Jacob Funk Kirkegaard
Senior Fellow, The German Marshall Fund of the United States,
Senior Policy & Advocacy Coordinator, European Women's Lobby,
Europe Correspondent, The Irish Times,
MEP, Greens/EFA, Germany,
Corporate Relations Director, Diageo,
The Covid-19 crisis made 2020 a challenging year for the European Union, impacting multiple economic sectors and social communities at different levels. Data from the UN and OECD countries show that poverty and unemployment rates increased for women during the pandemic. This is partly because 84% of working women in the EU aged 15-64 are employed by services that were predominantly impacted by Covid-19 restrictions.
The overrepresentation of women in the informal economy and the lack of social protection have also exacerbated already existing gender inequalities. The reinforcement of gender roles in housework, and caregiving caused higher rates of stress and lower levels of productivity. Eurofound discovered that 17% of women with children under 18 years old are more likely to report that they are finding it hard to concentrate on their job because of family compared to just 9% of men.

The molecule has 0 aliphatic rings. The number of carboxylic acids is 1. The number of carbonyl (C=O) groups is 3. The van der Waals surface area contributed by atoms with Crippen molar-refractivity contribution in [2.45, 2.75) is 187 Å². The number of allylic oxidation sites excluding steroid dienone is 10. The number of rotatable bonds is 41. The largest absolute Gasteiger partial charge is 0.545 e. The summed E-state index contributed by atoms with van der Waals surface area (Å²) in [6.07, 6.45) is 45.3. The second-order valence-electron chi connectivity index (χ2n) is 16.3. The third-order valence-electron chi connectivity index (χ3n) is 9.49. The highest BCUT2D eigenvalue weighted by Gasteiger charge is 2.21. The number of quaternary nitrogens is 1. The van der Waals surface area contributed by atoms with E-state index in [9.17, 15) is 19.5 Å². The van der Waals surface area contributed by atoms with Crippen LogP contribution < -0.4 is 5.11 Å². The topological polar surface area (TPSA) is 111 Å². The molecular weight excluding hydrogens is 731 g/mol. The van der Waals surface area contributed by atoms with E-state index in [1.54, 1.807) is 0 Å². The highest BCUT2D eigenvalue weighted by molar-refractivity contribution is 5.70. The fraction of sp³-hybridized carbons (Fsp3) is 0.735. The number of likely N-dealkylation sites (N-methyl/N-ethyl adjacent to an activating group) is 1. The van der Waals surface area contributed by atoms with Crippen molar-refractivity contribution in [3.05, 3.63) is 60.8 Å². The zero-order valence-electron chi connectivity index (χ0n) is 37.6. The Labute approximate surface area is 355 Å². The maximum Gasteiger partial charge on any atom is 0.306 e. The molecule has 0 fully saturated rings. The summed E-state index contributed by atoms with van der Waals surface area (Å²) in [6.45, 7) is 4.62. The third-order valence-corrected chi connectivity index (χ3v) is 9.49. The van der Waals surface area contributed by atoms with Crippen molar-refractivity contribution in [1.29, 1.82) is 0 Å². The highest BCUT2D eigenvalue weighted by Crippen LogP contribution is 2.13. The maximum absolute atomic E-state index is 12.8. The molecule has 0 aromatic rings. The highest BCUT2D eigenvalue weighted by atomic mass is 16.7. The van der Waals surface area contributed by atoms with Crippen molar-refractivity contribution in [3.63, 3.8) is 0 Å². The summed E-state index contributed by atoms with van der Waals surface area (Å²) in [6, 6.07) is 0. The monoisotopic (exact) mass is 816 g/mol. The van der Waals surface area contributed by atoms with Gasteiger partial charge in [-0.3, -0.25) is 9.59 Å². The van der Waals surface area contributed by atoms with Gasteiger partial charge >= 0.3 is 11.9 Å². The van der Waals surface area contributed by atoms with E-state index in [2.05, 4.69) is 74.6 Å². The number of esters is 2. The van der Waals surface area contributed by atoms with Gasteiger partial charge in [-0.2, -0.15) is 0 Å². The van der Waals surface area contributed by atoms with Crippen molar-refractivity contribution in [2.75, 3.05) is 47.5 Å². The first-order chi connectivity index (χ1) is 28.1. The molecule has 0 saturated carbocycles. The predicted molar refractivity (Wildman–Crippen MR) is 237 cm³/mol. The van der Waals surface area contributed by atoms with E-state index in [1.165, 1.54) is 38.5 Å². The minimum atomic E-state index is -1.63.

As the EU recovery plan moves forward, what lessons can be learned from this crisis of inequality? How can we ensure that “Next Generation EU” is one that doesn’t leave women behind? Can investing in care infrastructure have greater employment stimulus effects? What are the macroeconomic opportunities to be gained by building resilience through gender equality?
As part of the Women's Leadership Dialogue Series and to mark the end of the EU-funded project Brussels Binder Beyond (BBBeyond), The Brussels Binder in collaboration with Bruegel and the German Marshall-Fund of the United States, brings together experts to explore these question and share their experience and lessons learned.